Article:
“Wow, look at this!” the Flash said to his friend, looking out over the vast room. “I haven’t seen this many colorful costumes in one place since the Crisis!”
“Not even then, I think,” Green Lantern replied. The two longtime friends stood in the Central City Auditorium, where a special event was being held. It was Halloween night, and the vast auditorium was filled with costumed partygoers. Super-heroes and super-villains, especially those native to Central City, were by far the dominant costume theme. Wally West, the second Flash in Central City, counted six Mirror Masters, four Captain Colds, and even one very poor imitation of Gorilla Grodd. The Flash and his foes were not the only superhumans represented, though; Green Lantern spied a chubby Aquaman chatting up a bespectacled Batgirl at the buffet table, among many, many others.
“Flash, so glad you could make it!” a pretty blonde woman said cheerfully, coming up to the pair. She wore a skintight outfit of red spandex, trimmed in a yellow lightning-bolt motif. “And Green Lantern! Wonderful of you to come!”
“Wouldn’t miss it for the world, Ms. Spivot,” Green Lantern said. “It’s for an excellent cause.”
“Indeed it is,” Ms. Spivot said. “But please, call me Patty. Or, for the evening, Ms. Flash!”
“Yeah, nice costume,” Flash said. “Kind of classically themed, isn’t it?”
“It’s actually based on a sketch your Uncle Barry showed me once,” Patty said. “Back when I was his lab assistant. I can still hardly believe, I never knew he was the Flash!”
“When his secret was revealed,” Green Lantern said, “it kind of touched off a little celebrity for you, didn’t it? As his partner and all?”
“I had my fifteen minutes,” Patty said with a slight shrug. “The People article, the appearance on David Letterman. It helped give me the clout I needed to convince the city to do all this.” The young woman waved her arm, indicating the room filled with partygoers. In the center of the huge auditorium stood a giant glass sphere, twelve feet tall and twice as big around. It was half-full of green paper currency, and partygoers were adding more all the time.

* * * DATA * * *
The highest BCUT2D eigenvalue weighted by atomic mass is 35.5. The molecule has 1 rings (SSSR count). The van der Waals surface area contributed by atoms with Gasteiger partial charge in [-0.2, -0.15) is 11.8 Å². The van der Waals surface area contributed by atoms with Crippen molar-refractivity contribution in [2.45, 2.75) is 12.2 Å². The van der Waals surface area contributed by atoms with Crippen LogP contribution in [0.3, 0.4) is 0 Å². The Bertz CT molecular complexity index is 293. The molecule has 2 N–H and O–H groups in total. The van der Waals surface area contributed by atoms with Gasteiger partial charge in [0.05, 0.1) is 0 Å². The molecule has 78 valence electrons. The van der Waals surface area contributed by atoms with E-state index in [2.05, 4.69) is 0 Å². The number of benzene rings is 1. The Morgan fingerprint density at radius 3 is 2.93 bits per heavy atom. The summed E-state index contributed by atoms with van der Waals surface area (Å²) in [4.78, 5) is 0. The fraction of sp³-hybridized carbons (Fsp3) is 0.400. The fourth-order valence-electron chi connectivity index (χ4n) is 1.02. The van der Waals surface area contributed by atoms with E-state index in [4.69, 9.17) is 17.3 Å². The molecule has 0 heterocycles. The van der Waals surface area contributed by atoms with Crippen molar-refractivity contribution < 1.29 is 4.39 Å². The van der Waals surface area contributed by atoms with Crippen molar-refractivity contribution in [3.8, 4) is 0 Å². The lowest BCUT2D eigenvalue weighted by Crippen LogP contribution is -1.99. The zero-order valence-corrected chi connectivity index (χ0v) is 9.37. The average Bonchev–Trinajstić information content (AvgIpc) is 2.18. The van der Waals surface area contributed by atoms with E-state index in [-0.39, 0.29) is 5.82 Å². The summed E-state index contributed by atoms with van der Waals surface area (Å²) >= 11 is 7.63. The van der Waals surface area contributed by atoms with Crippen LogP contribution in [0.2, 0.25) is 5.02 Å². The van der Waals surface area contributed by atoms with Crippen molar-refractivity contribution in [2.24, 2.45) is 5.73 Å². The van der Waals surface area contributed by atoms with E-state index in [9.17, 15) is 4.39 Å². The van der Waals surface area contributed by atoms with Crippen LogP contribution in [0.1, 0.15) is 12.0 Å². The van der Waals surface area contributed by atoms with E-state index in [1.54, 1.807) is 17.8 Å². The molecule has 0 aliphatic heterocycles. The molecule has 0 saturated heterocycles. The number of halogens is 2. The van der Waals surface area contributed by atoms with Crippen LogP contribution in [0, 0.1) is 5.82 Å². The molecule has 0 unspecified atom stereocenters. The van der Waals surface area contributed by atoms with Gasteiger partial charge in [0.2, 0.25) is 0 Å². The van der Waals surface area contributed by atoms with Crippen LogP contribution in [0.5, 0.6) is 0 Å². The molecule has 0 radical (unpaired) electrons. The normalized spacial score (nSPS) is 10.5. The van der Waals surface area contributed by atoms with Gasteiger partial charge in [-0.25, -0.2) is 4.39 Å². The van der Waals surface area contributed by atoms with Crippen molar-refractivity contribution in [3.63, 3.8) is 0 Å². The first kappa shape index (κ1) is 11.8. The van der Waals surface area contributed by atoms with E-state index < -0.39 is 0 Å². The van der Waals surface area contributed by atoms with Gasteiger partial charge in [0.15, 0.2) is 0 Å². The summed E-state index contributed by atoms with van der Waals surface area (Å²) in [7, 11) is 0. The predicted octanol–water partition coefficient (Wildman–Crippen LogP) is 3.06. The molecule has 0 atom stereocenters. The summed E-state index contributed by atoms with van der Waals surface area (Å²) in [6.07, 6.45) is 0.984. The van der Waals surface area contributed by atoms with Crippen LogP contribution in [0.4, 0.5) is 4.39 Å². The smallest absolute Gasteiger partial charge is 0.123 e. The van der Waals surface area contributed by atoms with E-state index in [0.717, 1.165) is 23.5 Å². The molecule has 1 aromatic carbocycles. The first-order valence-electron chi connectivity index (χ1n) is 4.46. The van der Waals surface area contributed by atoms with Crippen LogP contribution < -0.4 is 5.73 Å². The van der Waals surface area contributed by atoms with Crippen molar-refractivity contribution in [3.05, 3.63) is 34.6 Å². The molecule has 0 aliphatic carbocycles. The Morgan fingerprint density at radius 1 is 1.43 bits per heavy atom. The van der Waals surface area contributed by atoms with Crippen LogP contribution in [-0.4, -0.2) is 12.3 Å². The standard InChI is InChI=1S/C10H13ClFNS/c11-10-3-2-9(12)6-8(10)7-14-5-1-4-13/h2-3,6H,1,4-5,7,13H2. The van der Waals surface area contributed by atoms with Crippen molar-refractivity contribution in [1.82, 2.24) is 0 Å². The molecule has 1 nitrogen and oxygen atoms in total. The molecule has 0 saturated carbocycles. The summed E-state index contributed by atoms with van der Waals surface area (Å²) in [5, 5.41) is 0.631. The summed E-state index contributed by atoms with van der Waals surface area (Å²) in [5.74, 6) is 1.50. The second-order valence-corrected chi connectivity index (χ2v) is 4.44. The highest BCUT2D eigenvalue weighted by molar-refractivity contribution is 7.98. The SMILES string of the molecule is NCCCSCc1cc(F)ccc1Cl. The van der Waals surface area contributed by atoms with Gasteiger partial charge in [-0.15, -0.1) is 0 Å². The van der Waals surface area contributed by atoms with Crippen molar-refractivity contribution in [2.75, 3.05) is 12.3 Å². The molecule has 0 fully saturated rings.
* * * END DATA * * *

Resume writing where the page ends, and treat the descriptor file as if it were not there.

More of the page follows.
“Just think,” Patty said, gazing at the giant glass sphere filling with cash, “all that will go to pay for the Barry Allen Forensic Science Laboratory!”
“That’s a great thing you’re doing, Patty,” Flash said, “for Uncle Barry and for the city.”
“Tell me more about this forensics lab you’re building,” Green Lantern said. “I mean, Central City already has a police lab, doesn’t it?”
“Oh, sure,” Patty said, “the best 1975 had to offer. I mean, science is advancing in leaps and bounds! Our equipment is more outdated than an eight-track player! And more breakthroughs are being made every day! In ten years’ time, solving crimes with DNA evidence will be commonplace. And with the Barry Allen Memorial Lab, Central City will be leading the way!”
“DNA evidence,” Flash said, shaking his head. “I dunno, that sounds kinda science-fictiony to me, Patty.”
“That’s pretty much what they said about dactyloscopy eighty years ago,” Patty pointed out.
“Dacto-what?” Green Lantern asked.
“Fingerprinting,” Patty translated.
“Oh,” Green Lantern said.
“I see you’re getting the sales pitch from our devoted Ms. Spivot,” a voice from behind said. Flash and Green Lantern turned and gasped to find themselves staring into the face of Doctor Light. But in a moment they realized that this man was not Arthur Light, despite the costume.
“Mayor Pinchot,” Patty said. “You know our famous guests, of course?”
“I’ve had the pleasure,” Mayor Gene Pinchot said formally. “Flash, Lantern, glad you could make it. Hopefully your presence will keep any of Central City’s colorful criminals from becoming emboldened by the ostentatious display down there.” With a nod, the mayor of Central City indicated the giant sphere and the armed police walking around it. “Really, Ms. Spivot, I don’t know why you insisted on such a lavish method of making donations. Have you never heard of a checkbook?”
“Americans need bells and whistles, Mayor,” Patty pointed out. “Look at the sheer volume of cash in there!”
“Still, Mayor Pinchot has a point, Patty,” Green Lantern said.
“He does?” Flash asked.
“Certainly,” Green Lantern said. “Any of Central City’s criminal element would have three good reasons for making a strike at that money. The obvious reason being the money itself, as well as striking a blow against improved crime-fighting methods in the city, and thumbing their noses at Barry’s memory.”
“I never thought of it like that,” Flash admitted.
“Certainly,” Mayor Pinchot agreed. “It would be too easy for one of the so-called Rogues Gallery, too, to slip inside in his costume, pretending to be just another costumed partygoer. Hopefully, the presence of two very real super-heroes will warn them off.”
“It was supposed to be three,” Flash said. “Uncle Barry’s other closest friend, the Elongated Man, would have been here. But he decided to take his daughter trick-or-treating instead.”
“She’s going as Wonder Woman,” Green Lantern said with a smile. “Diana would have been proud.”
As the two super-heroes discoursed with the two civil servants, no one noticed the costumed man inching closer and closer to the glass sphere.